Video

    Video Testing Bamboo as Building Material

    For thousands of years various species of bamboo - one of the world's most versatile plants - have been used for diverse purposes ranging from food and medicine to textiles and construction. But its use on a large scale is hampered because it's not manufactured to specific standards but grown in the ground. A University of Pittsburgh professor is on track to changing that. VOA’s George Putic reports.
    Video

    Video Orphanage in Iraqi City Houses Kids Who Lost their Parents to Attacks by IS

    An orphanage in Iraqi Kurdistan has become home to scores of Yazidi children who lost their parents after Islamic State militants took over Sinjar in Iraq’s Nineveh Province in 2014. Iraqi Kurdish forces backed by the U.S. airstrikes have since recaptured Sinjar but the need for the care provided by the orphanage continues. VOA’s Kawa Omar filed this report narrated by Rob Raffaele.
    Video

    Video Re-Opening Old Wounds in a Bullet-Riddled Cultural Landmark

    A cultural landmark before Lebanon’s civil war transformed it into a nest of snipers, Beirut’s ‘Yellow House’ is once again set to play a crucial role in the city.  Built in a neo-Ottoman style in the 1920s, in September it is set to be re-opened as a ‘memory museum’ - its bullet-riddled walls and bunkered positions overlooking the city’s notorious ‘Green Line’ maintained for posterity. John Owens reports from Beirut.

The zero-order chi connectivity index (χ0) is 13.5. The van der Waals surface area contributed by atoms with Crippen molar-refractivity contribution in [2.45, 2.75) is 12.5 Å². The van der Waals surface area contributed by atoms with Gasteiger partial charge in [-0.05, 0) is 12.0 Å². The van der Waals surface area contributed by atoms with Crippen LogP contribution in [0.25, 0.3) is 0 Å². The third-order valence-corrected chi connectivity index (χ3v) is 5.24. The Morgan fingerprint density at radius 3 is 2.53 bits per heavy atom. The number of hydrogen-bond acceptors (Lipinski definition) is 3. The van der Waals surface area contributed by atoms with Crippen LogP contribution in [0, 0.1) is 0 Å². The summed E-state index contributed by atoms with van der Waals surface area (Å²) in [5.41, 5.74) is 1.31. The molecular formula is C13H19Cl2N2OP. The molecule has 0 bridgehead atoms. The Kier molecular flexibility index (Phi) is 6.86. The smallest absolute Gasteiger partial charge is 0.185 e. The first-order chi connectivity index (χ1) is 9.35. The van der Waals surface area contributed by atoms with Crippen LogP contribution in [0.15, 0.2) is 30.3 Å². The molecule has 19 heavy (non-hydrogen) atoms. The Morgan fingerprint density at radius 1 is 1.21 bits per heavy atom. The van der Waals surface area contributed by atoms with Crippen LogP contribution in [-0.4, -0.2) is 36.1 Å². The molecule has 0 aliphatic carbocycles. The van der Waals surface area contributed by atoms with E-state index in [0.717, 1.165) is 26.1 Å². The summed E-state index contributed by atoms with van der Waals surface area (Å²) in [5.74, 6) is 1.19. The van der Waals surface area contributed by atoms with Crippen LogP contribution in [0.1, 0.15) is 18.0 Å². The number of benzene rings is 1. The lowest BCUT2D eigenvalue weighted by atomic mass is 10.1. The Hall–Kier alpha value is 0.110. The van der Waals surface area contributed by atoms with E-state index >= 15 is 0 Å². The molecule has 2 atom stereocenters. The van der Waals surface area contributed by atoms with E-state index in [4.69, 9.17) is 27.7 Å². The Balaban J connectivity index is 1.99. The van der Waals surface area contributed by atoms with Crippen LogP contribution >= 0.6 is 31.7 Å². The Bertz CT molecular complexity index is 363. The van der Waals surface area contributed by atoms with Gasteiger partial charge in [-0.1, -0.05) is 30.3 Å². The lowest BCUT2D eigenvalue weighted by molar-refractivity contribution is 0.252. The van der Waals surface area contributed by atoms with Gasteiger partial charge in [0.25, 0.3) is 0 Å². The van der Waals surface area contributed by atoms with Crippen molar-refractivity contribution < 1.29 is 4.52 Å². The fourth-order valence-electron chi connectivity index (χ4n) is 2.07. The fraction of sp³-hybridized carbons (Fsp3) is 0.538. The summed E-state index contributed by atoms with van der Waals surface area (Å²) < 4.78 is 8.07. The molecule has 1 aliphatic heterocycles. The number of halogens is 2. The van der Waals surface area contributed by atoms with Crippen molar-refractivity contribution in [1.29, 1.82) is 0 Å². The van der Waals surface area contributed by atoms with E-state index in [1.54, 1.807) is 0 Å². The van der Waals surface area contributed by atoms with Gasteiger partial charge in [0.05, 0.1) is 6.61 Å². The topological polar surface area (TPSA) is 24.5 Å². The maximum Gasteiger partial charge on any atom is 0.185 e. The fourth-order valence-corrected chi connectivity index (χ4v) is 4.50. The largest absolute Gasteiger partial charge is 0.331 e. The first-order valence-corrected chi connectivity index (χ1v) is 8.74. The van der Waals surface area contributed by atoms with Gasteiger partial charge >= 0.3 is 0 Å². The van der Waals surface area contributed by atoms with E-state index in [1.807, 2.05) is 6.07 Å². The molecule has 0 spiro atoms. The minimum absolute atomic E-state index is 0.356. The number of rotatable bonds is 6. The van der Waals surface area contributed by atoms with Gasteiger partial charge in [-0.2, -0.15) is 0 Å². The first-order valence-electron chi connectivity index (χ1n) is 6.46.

Video

    Video Brexit Resounds in US Presidential Contest

    Britain’s decision to leave the European Union is resounding in America’s presidential race. As VOA’s Michael Bowman reports, Republican presumptive nominee Donald Trump sees Britain’s move as an affirmation of his campaign’s core messages, while Democrat Hillary Clinton sees the episode as further evidence that Trump is unfit to be president.
    Video

    Video New York Pride March A Celebration of Life, Mourning of Loss

    At this year’s march in New York marking the end of pride week, a record-breaking crowd of LGBT activists and allies marched down Manhattan's Fifth Avenue, in what will be long remembered as a powerful display of solidarity and remembrance for the 49 victims killed two weeks ago in an Orlando gay nightclub.
    Video

    Video NASA Juno Spacecraft, Nearing Jupiter, to Shed Light on Gas Giant

    After a five-year journey, the spacecraft Juno is nearing its destination, the giant planet Jupiter, where it will enter orbit and start sending data back July 4th. As Mike O'Sullivan reports from Pasadena, California, the craft will pierce the veil of Jupiter's dense cloud cover to reveal its mysteries.